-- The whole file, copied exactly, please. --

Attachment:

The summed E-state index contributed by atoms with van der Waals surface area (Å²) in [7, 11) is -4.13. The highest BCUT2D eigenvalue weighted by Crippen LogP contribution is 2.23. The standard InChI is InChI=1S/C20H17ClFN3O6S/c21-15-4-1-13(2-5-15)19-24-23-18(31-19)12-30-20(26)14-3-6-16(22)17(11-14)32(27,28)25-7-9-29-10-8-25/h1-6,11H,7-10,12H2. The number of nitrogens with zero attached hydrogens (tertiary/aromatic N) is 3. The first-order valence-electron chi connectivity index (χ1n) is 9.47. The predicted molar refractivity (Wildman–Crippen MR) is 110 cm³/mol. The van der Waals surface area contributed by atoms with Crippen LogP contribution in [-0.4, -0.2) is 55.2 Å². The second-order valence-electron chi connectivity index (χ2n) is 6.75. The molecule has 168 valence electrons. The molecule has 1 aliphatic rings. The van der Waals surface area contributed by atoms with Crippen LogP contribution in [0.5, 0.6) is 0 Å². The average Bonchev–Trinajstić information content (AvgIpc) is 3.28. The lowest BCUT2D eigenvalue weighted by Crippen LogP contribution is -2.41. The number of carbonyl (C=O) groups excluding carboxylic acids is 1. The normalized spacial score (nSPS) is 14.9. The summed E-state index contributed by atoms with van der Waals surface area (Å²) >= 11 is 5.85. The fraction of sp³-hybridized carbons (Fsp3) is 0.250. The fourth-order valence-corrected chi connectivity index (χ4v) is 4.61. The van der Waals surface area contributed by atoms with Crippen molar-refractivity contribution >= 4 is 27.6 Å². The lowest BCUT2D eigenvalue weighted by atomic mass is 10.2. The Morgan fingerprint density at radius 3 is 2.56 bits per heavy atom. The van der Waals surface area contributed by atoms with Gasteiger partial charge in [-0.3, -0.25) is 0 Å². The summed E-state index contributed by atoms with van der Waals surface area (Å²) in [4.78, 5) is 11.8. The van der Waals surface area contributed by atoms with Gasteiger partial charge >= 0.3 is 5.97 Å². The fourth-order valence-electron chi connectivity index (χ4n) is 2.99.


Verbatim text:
The summed E-state index contributed by atoms with van der Waals surface area (Å²) in [7, 11) is -4.13. The highest BCUT2D eigenvalue weighted by Crippen LogP contribution is 2.23. The standard InChI is InChI=1S/C20H17ClFN3O6S/c21-15-4-1-13(2-5-15)19-24-23-18(31-19)12-30-20(26)14-3-6-16(22)17(11-14)32(27,28)25-7-9-29-10-8-25/h1-6,11H,7-10,12H2. The number of nitrogens with zero attached hydrogens (tertiary/aromatic N) is 3. The first-order valence-electron chi connectivity index (χ1n) is 9.47. The predicted molar refractivity (Wildman–Crippen MR) is 110 cm³/mol. The van der Waals surface area contributed by atoms with Crippen LogP contribution in [-0.4, -0.2) is 55.2 Å². The second-order valence-electron chi connectivity index (χ2n) is 6.75. The molecule has 168 valence electrons. The molecule has 1 aliphatic rings. The van der Waals surface area contributed by atoms with Crippen LogP contribution in [0.5, 0.6) is 0 Å². The average Bonchev–Trinajstić information content (AvgIpc) is 3.28. The lowest BCUT2D eigenvalue weighted by Crippen LogP contribution is -2.41. The number of carbonyl (C=O) groups excluding carboxylic acids is 1. The normalized spacial score (nSPS) is 14.9. The summed E-state index contributed by atoms with van der Waals surface area (Å²) >= 11 is 5.85. The fraction of sp³-hybridized carbons (Fsp3) is 0.250. The fourth-order valence-corrected chi connectivity index (χ4v) is 4.61. The van der Waals surface area contributed by atoms with Crippen molar-refractivity contribution >= 4 is 27.6 Å². The lowest BCUT2D eigenvalue weighted by atomic mass is 10.2. The Morgan fingerprint density at radius 3 is 2.56 bits per heavy atom. The van der Waals surface area contributed by atoms with Gasteiger partial charge in [-0.3, -0.25) is 0 Å². The summed E-state index contributed by atoms with van der Waals surface area (Å²) in [4.78, 5) is 11.8. The van der Waals surface area contributed by atoms with Gasteiger partial charge >= 0.3 is 5.97 Å². The fourth-order valence-electron chi connectivity index (χ4n) is 2.99.